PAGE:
Colloquium: Dr. Dennis Livesay, Dept. of Bioinformatics & Genomics, UNC Charlotte

Thursday, September 5, 2013 at 4:00pm

Kinard Laboratory of Physics, 201 Kinard Lab 140 Delta Epsilon Ct., Clemson, SC 29634, USA

Dr. Dennis R. Livesay

Department of Bioinformatics and Genomics

University of North Carolina at Charlotte


Linking the Sensitivity within Protein Dynamics to Evolutionary Processes


Abstract: Feynman famously said nearly 50 years ago that “Everything that living things do can be understood in terms of the jigglings and wigglings of atoms.” With this in mind, the research in my lab is focused on understanding how dynamical properties vary throughout the course of divergence. Using a powerful Distance Constraint Model (DCM) we are able to quickly characterize protein structure flexibility in a robust way. The DCM, developed in close collaboration with Dr. Donald Jacobs (Department of Physics and Optical Science, UNC Charlotte), harmoniously calculates stability and flexibility profiles within proteins using an ensemble-based approach. Each microstate is represented by a network rigidity topological framework from whence flexibility and rigidity information can be derived. Based on the underlying rigidity graphs, free energies are calculated using a decomposition scheme that explicitly accounts for nonadditivity within entropy. Consequently, enthalpy-entropy compensation mechanisms are mechanistically linked through topology, and Quantitative Stability/Flexibility Relationships (QSFR) can be evaluated. Our collective results indicate that QSFR properties are highly sensitive to even the most minimal structural perturbations (i.e., point mutations). Moreover, even in stabilizing mutations that locally rigidify the protein due to improved hydrogen bonding, increased flexibility typically occurs simultaneously at remote sites to mitigate the entropic loss. Across whole protein families where sequence similarities can be as low as 25%, this sensitivity can lead to very different dynamical properties, especially in terms of the pairwise intramolecular couplings that underlie allosteric mechanisms. This work is supported by NIH GM101570.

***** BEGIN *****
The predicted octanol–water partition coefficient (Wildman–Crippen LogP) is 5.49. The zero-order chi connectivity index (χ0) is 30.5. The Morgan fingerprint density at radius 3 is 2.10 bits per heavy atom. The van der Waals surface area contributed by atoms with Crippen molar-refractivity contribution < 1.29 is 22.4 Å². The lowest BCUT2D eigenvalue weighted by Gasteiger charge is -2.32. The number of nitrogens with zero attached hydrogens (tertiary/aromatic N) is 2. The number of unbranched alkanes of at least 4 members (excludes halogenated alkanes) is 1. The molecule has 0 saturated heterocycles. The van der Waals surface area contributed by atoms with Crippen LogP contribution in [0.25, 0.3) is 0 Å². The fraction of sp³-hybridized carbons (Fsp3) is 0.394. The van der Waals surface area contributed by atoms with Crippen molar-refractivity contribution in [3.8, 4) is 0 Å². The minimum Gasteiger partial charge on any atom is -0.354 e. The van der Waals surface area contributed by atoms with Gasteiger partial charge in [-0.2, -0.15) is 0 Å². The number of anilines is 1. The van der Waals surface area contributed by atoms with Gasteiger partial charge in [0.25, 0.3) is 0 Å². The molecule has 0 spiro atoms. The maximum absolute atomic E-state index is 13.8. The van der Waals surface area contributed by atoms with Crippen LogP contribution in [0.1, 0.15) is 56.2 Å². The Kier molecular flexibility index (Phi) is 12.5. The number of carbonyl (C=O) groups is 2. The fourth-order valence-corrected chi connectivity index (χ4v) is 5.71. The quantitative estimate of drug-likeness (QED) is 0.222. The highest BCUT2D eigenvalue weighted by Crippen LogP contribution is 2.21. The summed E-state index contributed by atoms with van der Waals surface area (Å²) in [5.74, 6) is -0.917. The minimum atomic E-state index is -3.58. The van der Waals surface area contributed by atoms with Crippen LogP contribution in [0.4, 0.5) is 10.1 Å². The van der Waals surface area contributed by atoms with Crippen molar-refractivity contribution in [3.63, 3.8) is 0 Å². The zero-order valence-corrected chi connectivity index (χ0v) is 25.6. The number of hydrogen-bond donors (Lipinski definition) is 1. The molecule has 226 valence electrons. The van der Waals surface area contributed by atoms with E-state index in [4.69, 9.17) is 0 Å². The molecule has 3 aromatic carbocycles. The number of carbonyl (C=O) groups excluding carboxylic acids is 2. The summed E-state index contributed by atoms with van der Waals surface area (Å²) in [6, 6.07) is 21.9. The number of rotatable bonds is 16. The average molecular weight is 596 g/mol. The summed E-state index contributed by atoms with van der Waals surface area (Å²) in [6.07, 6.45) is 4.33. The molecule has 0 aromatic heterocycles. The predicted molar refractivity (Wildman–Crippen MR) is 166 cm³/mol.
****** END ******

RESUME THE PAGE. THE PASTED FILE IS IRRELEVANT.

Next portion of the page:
Bio Sketch: Dr. Dennis R. Livesay received his PhD in Physical Chemistry from the University of Illinois at Urbana-Champaign in 2000, and joined the chemistry faculty at California State Polytechnic University immediately thereafter. He moved to his current position in Charlotte in 2006. Dr. Livesay has coauthored over 50 peer-reviewed research publications and is the 2010 Winner of the UNC Charlotte College of Computing and Informatics Outstanding Faculty Research Award. He is the editor of an upcoming volume in the popular Methods in Molecular Biology book series on Protein Dynamics, and is on the editorial board of a half-dozen journals, including PLoS Computational Biology, BMC Bioinformatics, and Current Protein and Peptide Science.

Refreshments will be served afterward in the PandA Café  on the 1st floor of Kinard Lab.
Event Type

Lectures, Seminars, Speakers


Physics and Astronomy, College of Engineering, Computing and Applied Sciences

Target Audience

Students, Faculty

Contact Name:

Amanda Crumpton

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